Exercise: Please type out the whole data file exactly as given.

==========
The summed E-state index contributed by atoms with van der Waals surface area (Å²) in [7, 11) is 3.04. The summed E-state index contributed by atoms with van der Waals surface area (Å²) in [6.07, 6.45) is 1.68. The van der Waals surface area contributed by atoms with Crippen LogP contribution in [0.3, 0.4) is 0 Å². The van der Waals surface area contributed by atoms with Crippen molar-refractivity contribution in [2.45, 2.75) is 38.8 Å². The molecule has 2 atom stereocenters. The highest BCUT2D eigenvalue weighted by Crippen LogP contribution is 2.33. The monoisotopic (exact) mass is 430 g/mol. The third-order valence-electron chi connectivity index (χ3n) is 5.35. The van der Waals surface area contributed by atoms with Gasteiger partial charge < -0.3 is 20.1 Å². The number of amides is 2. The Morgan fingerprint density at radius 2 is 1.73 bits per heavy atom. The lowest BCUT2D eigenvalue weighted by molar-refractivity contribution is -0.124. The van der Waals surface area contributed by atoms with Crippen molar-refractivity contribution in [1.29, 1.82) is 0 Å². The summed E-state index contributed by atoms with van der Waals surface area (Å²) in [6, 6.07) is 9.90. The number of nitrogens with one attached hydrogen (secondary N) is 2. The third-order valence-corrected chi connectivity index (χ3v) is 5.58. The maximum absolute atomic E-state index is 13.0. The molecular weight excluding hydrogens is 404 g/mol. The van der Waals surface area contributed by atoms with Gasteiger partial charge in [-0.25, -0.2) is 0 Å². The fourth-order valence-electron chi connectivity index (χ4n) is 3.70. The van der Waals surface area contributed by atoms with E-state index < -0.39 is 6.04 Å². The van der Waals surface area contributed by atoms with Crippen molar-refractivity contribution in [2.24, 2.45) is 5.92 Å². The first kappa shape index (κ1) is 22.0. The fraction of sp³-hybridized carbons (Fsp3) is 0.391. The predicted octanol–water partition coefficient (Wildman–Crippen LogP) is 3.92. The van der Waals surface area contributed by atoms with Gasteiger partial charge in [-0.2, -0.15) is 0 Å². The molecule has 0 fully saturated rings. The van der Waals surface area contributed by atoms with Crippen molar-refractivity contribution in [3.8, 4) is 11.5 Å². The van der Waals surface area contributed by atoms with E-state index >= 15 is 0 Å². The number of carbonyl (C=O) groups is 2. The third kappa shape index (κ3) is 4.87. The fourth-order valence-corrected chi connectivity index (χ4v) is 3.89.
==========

The summed E-state index contributed by atoms with van der Waals surface area (Å²) in [7, 11) is 3.04. The summed E-state index contributed by atoms with van der Waals surface area (Å²) in [6.07, 6.45) is 1.68. The van der Waals surface area contributed by atoms with Crippen LogP contribution in [0.3, 0.4) is 0 Å². The van der Waals surface area contributed by atoms with Crippen molar-refractivity contribution in [2.45, 2.75) is 38.8 Å². The molecule has 2 atom stereocenters. The highest BCUT2D eigenvalue weighted by Crippen LogP contribution is 2.33. The monoisotopic (exact) mass is 430 g/mol. The third-order valence-electron chi connectivity index (χ3n) is 5.35. The van der Waals surface area contributed by atoms with Gasteiger partial charge < -0.3 is 20.1 Å². The number of amides is 2. The Morgan fingerprint density at radius 2 is 1.73 bits per heavy atom. The lowest BCUT2D eigenvalue weighted by molar-refractivity contribution is -0.124. The van der Waals surface area contributed by atoms with Crippen molar-refractivity contribution in [1.29, 1.82) is 0 Å². The summed E-state index contributed by atoms with van der Waals surface area (Å²) in [6, 6.07) is 9.90. The number of nitrogens with one attached hydrogen (secondary N) is 2. The third-order valence-corrected chi connectivity index (χ3v) is 5.58. The maximum absolute atomic E-state index is 13.0. The molecular weight excluding hydrogens is 404 g/mol. The van der Waals surface area contributed by atoms with Gasteiger partial charge in [-0.25, -0.2) is 0 Å². The fourth-order valence-electron chi connectivity index (χ4n) is 3.70. The van der Waals surface area contributed by atoms with E-state index < -0.39 is 6.04 Å². The van der Waals surface area contributed by atoms with Crippen molar-refractivity contribution in [2.24, 2.45) is 5.92 Å². The first kappa shape index (κ1) is 22.0. The fraction of sp³-hybridized carbons (Fsp3) is 0.391. The predicted octanol–water partition coefficient (Wildman–Crippen LogP) is 3.92. The van der Waals surface area contributed by atoms with Gasteiger partial charge in [-0.2, -0.15) is 0 Å². The molecule has 0 fully saturated rings. The van der Waals surface area contributed by atoms with Crippen molar-refractivity contribution in [3.8, 4) is 11.5 Å². The van der Waals surface area contributed by atoms with E-state index >= 15 is 0 Å². The number of carbonyl (C=O) groups is 2. The third kappa shape index (κ3) is 4.87. The fourth-order valence-corrected chi connectivity index (χ4v) is 3.89.